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Due to the COVID pandemic, working from home (WFH) has become an important part of life. Almost all offices have allowed their employees to work from home and adopted the hybrid work mode. This has led to an impact on the employee’s HRA. In some cases, employees have increased tax liability.

Though having permanent work-from-home is great, some employees who have chosen this permanent work-from-home plan will face pay structure changes, including deductions for HRA. These changes could be made in the coming days as the Department of Labor will soon issue an order.

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According to an Economic Times report, the Labor Department may allow employers to optimize wage structures for temporary workers who choose to work from home. The move could reduce housing rent assistance (HRA) and increase reimbursement costs under the infrastructure component.

The HRA tax exemption is an important benefit available to employees. HRA is part of your paycheck and is available to employees living in rental housing. However, in 2020-2021, many workers, especially young people, left their rented housing and worked from home while living with their parents in their hometown. Now, such employees doubt if they can claim HRA if they live with their parents while working from home. If yes, how?

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Actual HRA

  • 50% of salary for employees living in large cities (Base + DA).
  • 40% of base + DA for employees living in non-major cities.
  • Actual rent paid is less than 10% of salary (basic + DA)

HRA is only available to employees and is part of their salary. Workers residing in rental housing are eligible for partial or full tax exemption on amounts received as HRA. However, the HRA is taxable for workers not living in rental housing. Therefore, one condition must be met to claim the HRA tax benefits.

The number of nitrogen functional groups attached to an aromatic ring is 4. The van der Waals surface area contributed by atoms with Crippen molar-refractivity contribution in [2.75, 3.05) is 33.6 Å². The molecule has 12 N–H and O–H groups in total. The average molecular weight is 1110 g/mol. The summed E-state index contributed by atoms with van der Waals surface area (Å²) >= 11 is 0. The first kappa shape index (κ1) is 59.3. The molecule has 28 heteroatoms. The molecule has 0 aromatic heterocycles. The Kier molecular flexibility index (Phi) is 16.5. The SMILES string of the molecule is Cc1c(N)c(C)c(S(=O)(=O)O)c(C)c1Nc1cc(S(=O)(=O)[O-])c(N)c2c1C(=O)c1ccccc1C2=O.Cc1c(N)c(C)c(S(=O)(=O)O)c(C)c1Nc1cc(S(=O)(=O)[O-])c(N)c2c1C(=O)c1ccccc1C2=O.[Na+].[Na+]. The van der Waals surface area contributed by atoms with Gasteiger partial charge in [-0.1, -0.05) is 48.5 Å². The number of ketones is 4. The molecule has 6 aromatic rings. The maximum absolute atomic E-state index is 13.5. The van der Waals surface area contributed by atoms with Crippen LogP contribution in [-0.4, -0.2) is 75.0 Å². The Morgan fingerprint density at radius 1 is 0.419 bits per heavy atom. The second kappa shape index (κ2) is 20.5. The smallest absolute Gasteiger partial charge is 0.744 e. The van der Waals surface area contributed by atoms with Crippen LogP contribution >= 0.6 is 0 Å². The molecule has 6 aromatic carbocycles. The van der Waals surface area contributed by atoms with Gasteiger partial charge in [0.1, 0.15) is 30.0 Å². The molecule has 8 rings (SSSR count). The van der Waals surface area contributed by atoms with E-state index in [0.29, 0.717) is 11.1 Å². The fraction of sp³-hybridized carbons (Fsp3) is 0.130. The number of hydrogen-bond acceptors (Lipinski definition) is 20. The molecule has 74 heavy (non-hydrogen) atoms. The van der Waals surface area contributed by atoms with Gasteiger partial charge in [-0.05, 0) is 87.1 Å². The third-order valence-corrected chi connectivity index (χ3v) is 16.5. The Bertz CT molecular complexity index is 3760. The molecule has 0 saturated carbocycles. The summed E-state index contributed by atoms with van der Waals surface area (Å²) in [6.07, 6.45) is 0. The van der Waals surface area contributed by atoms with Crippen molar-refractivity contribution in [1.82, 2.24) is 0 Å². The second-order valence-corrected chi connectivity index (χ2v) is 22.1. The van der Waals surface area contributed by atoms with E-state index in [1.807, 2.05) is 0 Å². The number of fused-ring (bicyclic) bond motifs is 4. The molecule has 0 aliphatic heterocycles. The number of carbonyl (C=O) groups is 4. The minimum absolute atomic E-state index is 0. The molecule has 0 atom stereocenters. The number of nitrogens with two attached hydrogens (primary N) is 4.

HRA tax benefits may only be claimed on the rent paid by the employee. You cannot claim the HRA tax benefits if your rent is not paid.

Employees who live with their parents while working from home are not eligible for tax benefits under the HRA if they do not pay their rent. However, this possibility is available to those who pay rent to their parents.

Let’s understand with an example. Ram works for a multinational company in Bangalore. Ram’s company gives him his HRA, but he now lives with his parents in the village. He is currently evicting a rented house in Bangalore. The question here is, if Ram isn’t living off the rent, how will he use the HRA, and how will it appear within the company?

But now, according to reports, employees must bear certain infrastructure costs, such as electricity and WiFi, and these should be part of the compensation structure. In addition, the lower cost of living due to employees relocating to their hometowns (and possibly Tier 2 and Tier 3 cities) should be reflected in compensation packages.

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The greatest tax impact could be on his HRA component if changes occur. Under current guidelines, the HRA refund amount is the lowest of the three: Cities outside the metropolitan area, the actual HRA received from the employer

  • 50% of basic salary + dearness allowance for those living in metro cities
  • 40% for those living in non-metro cities
  • actual rent paid minus 10% of basic salary + DA

Also, the employee’s tax liability may increase, assuming the HRA component is reduced and not replaced by available tax credits. In addition, HRA reductions lead to increased tax credits and additional Provident Fund contributions.

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